52:10– First time that they actively subvert the aforementioned cliche about how many it takes to be company. Of course, this is said by the same guy who wants to be married a little, so…
51:08– Kelly Jeanne Grant (Kathy) has been twirling her flute like a baton and I’m envious of that skill. Though maybe less so with a flute.
50:16– This is another example of where accompanying yourself is better than the alternative. It’s just more interesting to watch.
49:34– That Steinway is so abused…
49:20– What a nightmare this all must have been to block.
49:01– Traditionally, the “husband plays/wife plays” is a “husband does dance move/wife does dance move” thing. Again, the playing of instrument thingy wins.
48:18– I mean, come on, this method brings in the Comical Gold Kazoo, which is also the name of my ska band.
47:47– Just a nightmare to block, really.
46:42– “Why, did you hear I didn’t?
46:28– Between previews and performances proper, there were 300 total performances of this production. Given how much time Esparza spends in each show with his hand around that glass, I have a hard time believing that he doesn’t have fingers which are perpetually curled like he’s about to do the “Thriller” dance.
45:02– The next fifteen minutes or so is the part where Robert decides to embrace his villainy, much like Jon “let’s really get Jack Morris’ Hall of Fame campaign in gear” Heyman has done.
44:06– That tuba has definitely fallen over before, and I bet it really did not help build dramatic tension.
43:26– Rideout aspirated the /p/ in “poor” so hard that she could have extinguished a match.
43:11– “We’ll build a cocoon…”
43:10– This monologue always reminds me of the Commode Story from Reservoir Dogs.
42:00– She’s said her name, said her name.
39:10– So here’s a line of dialogue from The English Patient which smacks to me of being the same idea: “You would stand in the room so still sometimes, as if the greatest betrayal of yourself would be to reveal one more inch of your character.”
37:32– “I bet you say that to all the boys.”
36:42– There is not a whole lot of fourth-wall breaking in this play, but that’s the moment you go for when you do it.
36:38– My English major thinks that the connection has to do with damage inflicted by predators: damage to the butterfly by the cat, damage to April by this entomologist she appears to have fallen in with, damage to the young woman waiting and betrayed by Robert, who is evincing his predatory nature now more than he has before or since.
35:41– The full list: vulgar, tacky, old, tall, aggressive, where is she from?, neurotic, peculiar, cheap, seems so dead, and, of course, “She’s tall enough to be your mother: Goliath!”
35:07– That alarm makes me want to shoot myself.
34:20– This song always makes me list all the four-syllable cities I can think of, which then inevitably end up in the song. Some examples: Yokohama, Texarkana, San Diego, San Francisco, Sarajevo (lol Franz Ferdinand), Acapulco, Ulaan Bataar, Santiago, and New York City (where they already are, so that’s too bad). Thanks for playing random geography. Now, back to our regularly scheduled programming. Tell you what, this’d be a totally different song in terms of feel and prosody if she was off to Ulaan Bataar.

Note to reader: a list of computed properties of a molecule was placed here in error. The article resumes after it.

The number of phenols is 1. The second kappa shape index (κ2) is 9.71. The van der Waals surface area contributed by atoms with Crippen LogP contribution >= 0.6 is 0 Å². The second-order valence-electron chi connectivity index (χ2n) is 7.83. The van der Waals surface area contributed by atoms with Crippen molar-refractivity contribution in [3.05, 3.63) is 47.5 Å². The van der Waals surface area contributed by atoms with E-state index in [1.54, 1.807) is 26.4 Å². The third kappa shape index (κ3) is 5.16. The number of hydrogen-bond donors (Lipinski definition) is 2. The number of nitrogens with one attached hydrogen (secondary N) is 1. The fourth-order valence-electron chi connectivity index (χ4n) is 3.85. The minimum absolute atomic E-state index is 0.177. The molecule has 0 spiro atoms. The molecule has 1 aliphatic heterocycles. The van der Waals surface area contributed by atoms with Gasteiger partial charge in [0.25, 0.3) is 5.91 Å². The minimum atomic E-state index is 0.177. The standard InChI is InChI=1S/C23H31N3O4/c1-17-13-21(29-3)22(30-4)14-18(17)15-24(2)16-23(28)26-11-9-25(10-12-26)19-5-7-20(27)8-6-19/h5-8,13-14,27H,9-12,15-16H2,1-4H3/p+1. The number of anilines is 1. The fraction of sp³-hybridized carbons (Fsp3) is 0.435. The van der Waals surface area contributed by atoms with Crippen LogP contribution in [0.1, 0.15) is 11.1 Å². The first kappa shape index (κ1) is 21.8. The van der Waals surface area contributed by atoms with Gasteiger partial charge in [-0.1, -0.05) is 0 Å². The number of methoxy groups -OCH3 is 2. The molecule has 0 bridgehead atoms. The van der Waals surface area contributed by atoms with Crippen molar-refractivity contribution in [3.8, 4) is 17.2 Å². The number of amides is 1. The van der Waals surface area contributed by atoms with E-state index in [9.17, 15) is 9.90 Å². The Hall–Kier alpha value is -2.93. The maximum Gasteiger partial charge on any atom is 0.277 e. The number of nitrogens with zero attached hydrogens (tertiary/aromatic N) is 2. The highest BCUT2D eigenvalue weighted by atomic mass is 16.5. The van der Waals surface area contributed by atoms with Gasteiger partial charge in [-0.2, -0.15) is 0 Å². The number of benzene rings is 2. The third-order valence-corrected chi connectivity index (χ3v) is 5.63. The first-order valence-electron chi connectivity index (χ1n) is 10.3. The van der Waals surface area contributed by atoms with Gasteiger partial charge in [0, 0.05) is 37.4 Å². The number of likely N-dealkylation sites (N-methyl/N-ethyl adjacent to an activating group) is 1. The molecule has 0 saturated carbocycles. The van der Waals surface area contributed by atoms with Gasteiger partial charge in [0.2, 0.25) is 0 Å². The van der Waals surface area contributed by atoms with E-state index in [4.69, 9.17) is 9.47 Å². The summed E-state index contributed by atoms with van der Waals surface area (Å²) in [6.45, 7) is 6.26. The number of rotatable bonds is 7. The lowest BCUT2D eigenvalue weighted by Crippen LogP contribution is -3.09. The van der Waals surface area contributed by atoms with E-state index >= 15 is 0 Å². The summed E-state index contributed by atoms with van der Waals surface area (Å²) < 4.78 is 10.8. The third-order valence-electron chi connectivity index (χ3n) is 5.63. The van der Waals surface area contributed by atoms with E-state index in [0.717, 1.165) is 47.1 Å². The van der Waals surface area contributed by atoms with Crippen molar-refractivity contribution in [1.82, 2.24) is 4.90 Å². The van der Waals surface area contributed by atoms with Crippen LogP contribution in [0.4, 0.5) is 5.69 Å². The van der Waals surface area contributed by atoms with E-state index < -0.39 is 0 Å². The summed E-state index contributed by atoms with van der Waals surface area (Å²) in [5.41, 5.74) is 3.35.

33:41– You knew it was going to happen…why do people name their daughters for months?
32:15– The first time I saw this, like everyone else, I knew exactly how this was going to end, and I spent the whole time wondering how he was ultimately going to get out of it. All it took was a scene change, which reminds me of why my life needs to be a musical.
31:23– That play on “Endymion.” That is clever.
30:30– I think it’s great not only that divorce is the best thing to happen to Peter and Susan’s marriage, but that both of them seem to have no idea that divorce usually means someone moves out.
30:12– See, there we go with the flipped quote thing again…ugh. Come on, George Furth, play with Keats again.
29:01– Somehow I’ve managed not to notice everyone else standing up when Peter asks that question, and mercy that’s good.
27:16– One feels bad for Peter in that segment. I also think that the success of Peter and Susan’s divorce is a pleasant fictional piece of evidence which supports the idea of a civil union, without basis in sex or “family,” which would allow people to bond themselves to another legally with the benefits therein without having to make sex a part of it. Of course, since that idea ever becoming law in the USA is a fantasy in itself, perhaps it should only be supported with fictional examples.
26:18– You know who else owned a meatpacking plant in Chicago? The people who employed Jurgis Rudkus.
23:01– Joanne’s one of those people you’re supposed to feel bad for, and you do, but at the same time, you can’t help but feel like that person is also an idiot and you don’t know why they have your pity. See also: DuBois, Blanche.